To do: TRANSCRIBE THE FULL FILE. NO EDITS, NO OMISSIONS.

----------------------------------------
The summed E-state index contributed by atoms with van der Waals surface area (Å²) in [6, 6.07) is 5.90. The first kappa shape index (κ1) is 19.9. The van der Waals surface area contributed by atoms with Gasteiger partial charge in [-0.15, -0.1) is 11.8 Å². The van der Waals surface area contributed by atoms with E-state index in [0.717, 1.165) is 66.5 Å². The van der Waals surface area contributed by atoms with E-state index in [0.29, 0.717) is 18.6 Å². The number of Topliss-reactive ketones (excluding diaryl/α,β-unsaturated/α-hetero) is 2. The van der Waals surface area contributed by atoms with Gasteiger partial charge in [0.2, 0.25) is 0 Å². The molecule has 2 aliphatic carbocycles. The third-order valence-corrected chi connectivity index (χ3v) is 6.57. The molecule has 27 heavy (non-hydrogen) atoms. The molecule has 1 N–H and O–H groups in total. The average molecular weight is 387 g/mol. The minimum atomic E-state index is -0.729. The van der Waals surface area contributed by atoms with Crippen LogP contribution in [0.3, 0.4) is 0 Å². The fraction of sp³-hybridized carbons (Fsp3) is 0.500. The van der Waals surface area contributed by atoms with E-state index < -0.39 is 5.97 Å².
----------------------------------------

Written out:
The summed E-state index contributed by atoms with van der Waals surface area (Å²) in [6, 6.07) is 5.90. The first kappa shape index (κ1) is 19.9. The van der Waals surface area contributed by atoms with Gasteiger partial charge in [-0.15, -0.1) is 11.8 Å². The van der Waals surface area contributed by atoms with E-state index in [0.717, 1.165) is 66.5 Å². The van der Waals surface area contributed by atoms with E-state index in [0.29, 0.717) is 18.6 Å². The number of Topliss-reactive ketones (excluding diaryl/α,β-unsaturated/α-hetero) is 2. The van der Waals surface area contributed by atoms with Gasteiger partial charge in [0.2, 0.25) is 0 Å². The molecule has 2 aliphatic carbocycles. The third-order valence-corrected chi connectivity index (χ3v) is 6.57. The molecule has 27 heavy (non-hydrogen) atoms. The molecule has 1 N–H and O–H groups in total. The average molecular weight is 387 g/mol. The minimum atomic E-state index is -0.729. The van der Waals surface area contributed by atoms with Crippen LogP contribution in [0.3, 0.4) is 0 Å². The fraction of sp³-hybridized carbons (Fsp3) is 0.500. The van der Waals surface area contributed by atoms with E-state index < -0.39 is 5.97 Å².